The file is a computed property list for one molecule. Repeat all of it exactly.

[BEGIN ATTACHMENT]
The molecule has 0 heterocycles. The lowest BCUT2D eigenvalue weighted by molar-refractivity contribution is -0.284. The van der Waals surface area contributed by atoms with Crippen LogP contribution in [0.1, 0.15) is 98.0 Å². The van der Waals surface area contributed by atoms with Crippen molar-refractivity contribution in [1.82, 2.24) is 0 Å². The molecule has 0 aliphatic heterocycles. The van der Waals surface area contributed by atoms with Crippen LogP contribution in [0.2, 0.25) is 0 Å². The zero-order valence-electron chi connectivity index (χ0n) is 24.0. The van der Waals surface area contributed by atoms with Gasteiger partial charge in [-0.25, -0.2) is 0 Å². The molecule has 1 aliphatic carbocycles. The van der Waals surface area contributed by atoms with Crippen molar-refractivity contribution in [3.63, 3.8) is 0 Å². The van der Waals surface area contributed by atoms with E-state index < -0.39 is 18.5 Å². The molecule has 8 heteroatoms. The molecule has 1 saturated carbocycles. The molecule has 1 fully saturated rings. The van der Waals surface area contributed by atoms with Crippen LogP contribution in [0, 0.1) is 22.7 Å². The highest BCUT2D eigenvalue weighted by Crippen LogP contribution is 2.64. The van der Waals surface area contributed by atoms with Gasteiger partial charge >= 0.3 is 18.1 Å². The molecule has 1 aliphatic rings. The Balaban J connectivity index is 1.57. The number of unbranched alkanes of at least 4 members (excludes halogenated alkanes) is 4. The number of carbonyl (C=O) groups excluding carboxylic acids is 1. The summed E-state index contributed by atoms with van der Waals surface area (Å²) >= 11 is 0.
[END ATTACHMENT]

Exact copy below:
The molecule has 0 heterocycles. The lowest BCUT2D eigenvalue weighted by molar-refractivity contribution is -0.284. The van der Waals surface area contributed by atoms with Crippen LogP contribution in [0.1, 0.15) is 98.0 Å². The van der Waals surface area contributed by atoms with Crippen molar-refractivity contribution in [1.82, 2.24) is 0 Å². The molecule has 0 aliphatic heterocycles. The van der Waals surface area contributed by atoms with Crippen LogP contribution in [0.2, 0.25) is 0 Å². The zero-order valence-electron chi connectivity index (χ0n) is 24.0. The van der Waals surface area contributed by atoms with Gasteiger partial charge in [-0.25, -0.2) is 0 Å². The molecule has 1 aliphatic carbocycles. The van der Waals surface area contributed by atoms with Crippen molar-refractivity contribution in [3.63, 3.8) is 0 Å². The van der Waals surface area contributed by atoms with E-state index < -0.39 is 18.5 Å². The molecule has 8 heteroatoms. The molecule has 1 saturated carbocycles. The molecule has 1 fully saturated rings. The van der Waals surface area contributed by atoms with Crippen LogP contribution in [0, 0.1) is 22.7 Å². The highest BCUT2D eigenvalue weighted by Crippen LogP contribution is 2.64. The van der Waals surface area contributed by atoms with Gasteiger partial charge >= 0.3 is 18.1 Å². The molecule has 1 aliphatic rings. The Balaban J connectivity index is 1.57. The number of unbranched alkanes of at least 4 members (excludes halogenated alkanes) is 4. The number of carbonyl (C=O) groups excluding carboxylic acids is 1. The summed E-state index contributed by atoms with van der Waals surface area (Å²) >= 11 is 0.